Firstly, many thanks for joining me for the third and final part of my free kick series (if you missed it, click here to go to part one). In this post I’m going to look across all of the data from a league, team and player perspective. I’m particularly interested to investigate the most lethal free kick takers across all of StrataBet’s competitions this season. I’ll also draw upon my right versus left foot findings to tie together all of the findings.
Given that we’ve had an additional round of games since the time of my last post, I’ve once again extended my search to cover direct free kicks, both scored and not scored, between the 10th of June and 17th of October 2016. This has increased the number of games in my sample to 1771, as well as giving me a total goals count of 152. (I appreciate this is still a small sample overall, but the intention is to revisit this during the season to see how things change).
I first wanted to find out which competition has the greatest free kick conversion rate, out of the 22 we cover in fine detail here at Stratagem. Some of you may find the result surprising, as the Swiss Super League came out on top, with 10 goals from total of 52 attempts, giving a standout conversion rate of 19%. Perhaps less surprisingly the UEFA Champions League was second with a conversion rate of 13% (7 goals from 52 shots), followed by the Norwegian Tippeligaen with 13% (14 goals from 110 shots). Here’s the full order:
I was surprised to find that the “big” leagues, most notably the English Premier League, German Bundesliga 1 and Spanish Primera Division had such a low conversion rate. This could warrant further exploration in a future piece, but for now I was particularly interested to see if there was a particular team that was driving this result.
To ensure that we are dealing with realistic conversion rates per team, I decided to set a minimum number of 10 free kicks taken per team as my cut-off point.
Interestingly, the team with the best free kick conversion rate was United States MLS outfit Colorado Rapids, who have scored 2 goals from 12 attempts for a conversion rate of 17%. Next up is Swedish Allsvenskan side Hammarby, who have converted 2 of their 14 attempts to give them a tidy 14% conversion. The best English side come in at 4th on the list, being none other than my colleague Rich Huggan’s beloved Newcastle United, who in fact have a better conversion rate than the great Barcelona (14% and 13% respectively!). See the graphic below for the full order:
So how about the players themselves? To make sure our sample contains a reasonable amount of free kicks, I set the cut-off of shots taken at 7. Top of the pile is Uruguayan Nicolás Lodeiro, who plays for MLS club Seattle Sounders. He has 2 goals from 8 shots, giving him a conversion rate of 25%. Gareth Bale and Shkëlzen Gashi follow him closely, with 2 goals from 9 shots that gives them both a conversion rate of 22%. It’s important to note here that Gashi’s team is Colorado Rapids, who you should recall top the list of team free kick conversion rates. Here’s the full list of players:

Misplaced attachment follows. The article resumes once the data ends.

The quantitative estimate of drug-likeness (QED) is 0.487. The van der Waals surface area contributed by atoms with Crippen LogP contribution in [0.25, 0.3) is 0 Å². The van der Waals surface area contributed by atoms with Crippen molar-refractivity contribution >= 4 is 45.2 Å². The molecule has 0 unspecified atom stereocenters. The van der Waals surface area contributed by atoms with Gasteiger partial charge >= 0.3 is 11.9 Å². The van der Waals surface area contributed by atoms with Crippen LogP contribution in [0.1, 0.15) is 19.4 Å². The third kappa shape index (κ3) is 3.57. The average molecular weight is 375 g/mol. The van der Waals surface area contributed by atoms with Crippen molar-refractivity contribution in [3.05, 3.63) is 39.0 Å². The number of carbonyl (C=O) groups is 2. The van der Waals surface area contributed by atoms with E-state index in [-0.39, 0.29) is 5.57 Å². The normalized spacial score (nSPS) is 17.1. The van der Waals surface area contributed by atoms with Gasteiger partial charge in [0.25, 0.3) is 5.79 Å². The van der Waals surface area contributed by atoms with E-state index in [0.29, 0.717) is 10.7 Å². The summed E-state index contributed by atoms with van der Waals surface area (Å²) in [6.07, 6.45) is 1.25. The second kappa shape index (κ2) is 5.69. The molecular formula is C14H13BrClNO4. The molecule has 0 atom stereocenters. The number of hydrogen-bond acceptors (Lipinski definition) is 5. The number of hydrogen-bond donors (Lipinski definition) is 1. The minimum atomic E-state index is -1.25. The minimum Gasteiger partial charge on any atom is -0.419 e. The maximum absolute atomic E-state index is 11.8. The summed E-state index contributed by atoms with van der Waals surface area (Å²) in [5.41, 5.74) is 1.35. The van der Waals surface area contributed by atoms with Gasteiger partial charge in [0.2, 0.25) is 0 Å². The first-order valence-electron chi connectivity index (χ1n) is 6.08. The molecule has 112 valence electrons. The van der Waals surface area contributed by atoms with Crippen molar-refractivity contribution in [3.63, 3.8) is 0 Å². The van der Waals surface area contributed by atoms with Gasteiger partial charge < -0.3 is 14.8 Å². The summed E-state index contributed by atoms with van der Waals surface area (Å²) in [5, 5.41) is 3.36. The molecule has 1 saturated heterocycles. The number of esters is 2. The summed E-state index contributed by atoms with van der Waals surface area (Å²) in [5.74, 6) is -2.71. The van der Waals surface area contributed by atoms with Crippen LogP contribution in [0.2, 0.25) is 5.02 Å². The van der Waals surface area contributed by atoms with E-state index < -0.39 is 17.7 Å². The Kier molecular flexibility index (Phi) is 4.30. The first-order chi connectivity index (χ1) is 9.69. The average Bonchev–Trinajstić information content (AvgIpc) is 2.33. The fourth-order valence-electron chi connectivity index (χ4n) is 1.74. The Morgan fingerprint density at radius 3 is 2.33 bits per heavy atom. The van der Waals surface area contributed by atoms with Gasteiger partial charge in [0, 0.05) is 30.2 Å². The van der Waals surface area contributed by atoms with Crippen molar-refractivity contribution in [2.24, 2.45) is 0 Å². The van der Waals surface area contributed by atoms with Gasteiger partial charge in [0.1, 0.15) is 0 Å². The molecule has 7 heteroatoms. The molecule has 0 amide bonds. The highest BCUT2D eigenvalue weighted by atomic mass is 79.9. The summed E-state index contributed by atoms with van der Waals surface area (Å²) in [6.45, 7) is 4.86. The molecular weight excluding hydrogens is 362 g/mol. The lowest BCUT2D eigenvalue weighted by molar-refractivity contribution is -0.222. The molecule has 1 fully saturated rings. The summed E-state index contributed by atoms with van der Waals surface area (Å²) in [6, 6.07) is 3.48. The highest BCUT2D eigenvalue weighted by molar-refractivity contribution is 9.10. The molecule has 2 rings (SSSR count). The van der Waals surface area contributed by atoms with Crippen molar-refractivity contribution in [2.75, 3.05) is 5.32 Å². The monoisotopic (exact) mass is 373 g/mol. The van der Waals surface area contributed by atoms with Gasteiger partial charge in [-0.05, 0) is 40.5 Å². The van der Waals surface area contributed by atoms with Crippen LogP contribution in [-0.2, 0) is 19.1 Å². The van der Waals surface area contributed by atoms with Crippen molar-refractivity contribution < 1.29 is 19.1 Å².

Now I’d just like to touch on the left versus right footed free kick issue again. The graphic below shows left footed goals (blue o’s) and attempts (blue x’s) as well as right footed goals (yellow o’s) and attempts (yellow x’s). It is relatively clear to see the inverse relation between side of pitch and foot discussed in my previous blog. However, it’s more notable to highlight that amongst this group of lethal free kick takers, the left footed players have a generally better conversion rate than the right footed players, as you can see from this:
So what have we learnt? The smaller leagues seem to have a better conversion rate than the bigger leagues, whilst Shkëlzen Gashi’s strong conversion rate may be pulling Colorado Rapids up the team conversion table. Gareth Bale’s performance at Euro 2016 has certainly helped his ranking, as he overtakes his Real Madrid teammate Cristiano Ronaldo in the player conversion rate table. Finally, of these lethal players it seems that left footed ones still have the better conversion rates.
Do you have any ideas why big teams have such low free kick conversion rates, particularly given that the world’s best players play in them? Could it be that the goalkeepers are better? Or perhaps that defensive walls are set up better to protect the goal? Could it even be something pressure related due to the size of the games played and the media attention on every aspect? Let me know your thoughts by tweeting and commenting…
Until next time!
Sagar Jilka (@DrSagarJilka)
P.S. I have to give a special shout out to the teams who have taken more than 10 free kicks and not scored… notably Borussia Dortmund and one from my hometown (Birmingham City), amongst others.
P.P.S. I also have to give a shout out to the players who have taken more than 6 shots and not scored yet… notably Zlatan Ibrahimović, who hasn’t converted any of his 7 attempts so far since June.